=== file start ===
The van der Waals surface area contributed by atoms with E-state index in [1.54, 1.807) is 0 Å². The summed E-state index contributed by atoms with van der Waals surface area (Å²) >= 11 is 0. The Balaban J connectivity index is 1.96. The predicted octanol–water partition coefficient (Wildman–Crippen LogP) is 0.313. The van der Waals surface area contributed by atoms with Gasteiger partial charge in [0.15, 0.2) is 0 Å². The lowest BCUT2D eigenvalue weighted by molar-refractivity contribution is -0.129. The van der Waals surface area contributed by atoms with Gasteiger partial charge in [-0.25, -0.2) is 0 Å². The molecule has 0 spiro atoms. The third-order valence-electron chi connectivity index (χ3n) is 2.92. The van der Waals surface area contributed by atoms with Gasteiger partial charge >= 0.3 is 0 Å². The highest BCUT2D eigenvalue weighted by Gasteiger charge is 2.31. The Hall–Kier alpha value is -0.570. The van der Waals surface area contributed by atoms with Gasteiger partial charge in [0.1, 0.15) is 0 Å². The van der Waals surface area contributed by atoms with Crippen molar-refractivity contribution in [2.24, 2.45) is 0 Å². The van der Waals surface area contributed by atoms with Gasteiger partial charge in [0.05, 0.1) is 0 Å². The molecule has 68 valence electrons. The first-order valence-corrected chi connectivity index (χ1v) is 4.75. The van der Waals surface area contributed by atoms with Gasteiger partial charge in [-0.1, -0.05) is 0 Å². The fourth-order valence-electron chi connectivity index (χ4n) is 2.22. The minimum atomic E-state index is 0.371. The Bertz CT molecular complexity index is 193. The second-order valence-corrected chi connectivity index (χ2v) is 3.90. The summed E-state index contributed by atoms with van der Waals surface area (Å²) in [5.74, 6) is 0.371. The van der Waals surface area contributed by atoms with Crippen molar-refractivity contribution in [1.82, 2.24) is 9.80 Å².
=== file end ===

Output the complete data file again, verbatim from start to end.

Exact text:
The van der Waals surface area contributed by atoms with E-state index in [1.54, 1.807) is 0 Å². The summed E-state index contributed by atoms with van der Waals surface area (Å²) >= 11 is 0. The Balaban J connectivity index is 1.96. The predicted octanol–water partition coefficient (Wildman–Crippen LogP) is 0.313. The van der Waals surface area contributed by atoms with Gasteiger partial charge in [0.15, 0.2) is 0 Å². The lowest BCUT2D eigenvalue weighted by molar-refractivity contribution is -0.129. The van der Waals surface area contributed by atoms with Gasteiger partial charge in [-0.25, -0.2) is 0 Å². The molecule has 0 spiro atoms. The third-order valence-electron chi connectivity index (χ3n) is 2.92. The van der Waals surface area contributed by atoms with Gasteiger partial charge >= 0.3 is 0 Å². The highest BCUT2D eigenvalue weighted by Gasteiger charge is 2.31. The Hall–Kier alpha value is -0.570. The van der Waals surface area contributed by atoms with Gasteiger partial charge in [0.1, 0.15) is 0 Å². The van der Waals surface area contributed by atoms with Crippen molar-refractivity contribution in [2.24, 2.45) is 0 Å². The van der Waals surface area contributed by atoms with Gasteiger partial charge in [0.05, 0.1) is 0 Å². The molecule has 68 valence electrons. The first-order valence-corrected chi connectivity index (χ1v) is 4.75. The van der Waals surface area contributed by atoms with Gasteiger partial charge in [-0.1, -0.05) is 0 Å². The fourth-order valence-electron chi connectivity index (χ4n) is 2.22. The minimum atomic E-state index is 0.371. The Bertz CT molecular complexity index is 193. The second-order valence-corrected chi connectivity index (χ2v) is 3.90. The summed E-state index contributed by atoms with van der Waals surface area (Å²) in [5.74, 6) is 0.371. The van der Waals surface area contributed by atoms with Crippen molar-refractivity contribution in [1.82, 2.24) is 9.80 Å².